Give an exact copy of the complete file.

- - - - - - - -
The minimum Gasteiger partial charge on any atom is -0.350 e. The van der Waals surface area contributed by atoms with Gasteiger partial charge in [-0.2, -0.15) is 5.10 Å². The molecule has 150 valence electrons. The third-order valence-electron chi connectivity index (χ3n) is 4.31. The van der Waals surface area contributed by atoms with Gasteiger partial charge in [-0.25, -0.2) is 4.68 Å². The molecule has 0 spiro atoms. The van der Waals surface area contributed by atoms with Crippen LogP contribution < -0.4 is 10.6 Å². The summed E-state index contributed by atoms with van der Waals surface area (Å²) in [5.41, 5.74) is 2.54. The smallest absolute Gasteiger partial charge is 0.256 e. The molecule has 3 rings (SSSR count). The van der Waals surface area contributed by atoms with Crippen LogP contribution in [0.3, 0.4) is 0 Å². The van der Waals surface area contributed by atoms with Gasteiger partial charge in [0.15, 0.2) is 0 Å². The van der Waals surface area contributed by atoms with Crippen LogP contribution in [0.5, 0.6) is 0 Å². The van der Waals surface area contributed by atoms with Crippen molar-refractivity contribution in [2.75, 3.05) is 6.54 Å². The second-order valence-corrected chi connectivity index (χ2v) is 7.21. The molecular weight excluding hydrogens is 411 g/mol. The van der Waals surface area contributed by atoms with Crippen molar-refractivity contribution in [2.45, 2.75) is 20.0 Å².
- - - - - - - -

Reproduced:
The minimum Gasteiger partial charge on any atom is -0.350 e. The van der Waals surface area contributed by atoms with Gasteiger partial charge in [-0.2, -0.15) is 5.10 Å². The molecule has 150 valence electrons. The third-order valence-electron chi connectivity index (χ3n) is 4.31. The van der Waals surface area contributed by atoms with Gasteiger partial charge in [-0.25, -0.2) is 4.68 Å². The molecule has 0 spiro atoms. The van der Waals surface area contributed by atoms with Crippen LogP contribution < -0.4 is 10.6 Å². The summed E-state index contributed by atoms with van der Waals surface area (Å²) in [5.41, 5.74) is 2.54. The smallest absolute Gasteiger partial charge is 0.256 e. The molecule has 3 rings (SSSR count). The van der Waals surface area contributed by atoms with Crippen LogP contribution in [0.3, 0.4) is 0 Å². The van der Waals surface area contributed by atoms with Gasteiger partial charge in [0.15, 0.2) is 0 Å². The van der Waals surface area contributed by atoms with Crippen LogP contribution in [0.5, 0.6) is 0 Å². The van der Waals surface area contributed by atoms with Crippen molar-refractivity contribution in [2.75, 3.05) is 6.54 Å². The second-order valence-corrected chi connectivity index (χ2v) is 7.21. The molecular weight excluding hydrogens is 411 g/mol. The van der Waals surface area contributed by atoms with Crippen molar-refractivity contribution in [2.45, 2.75) is 20.0 Å².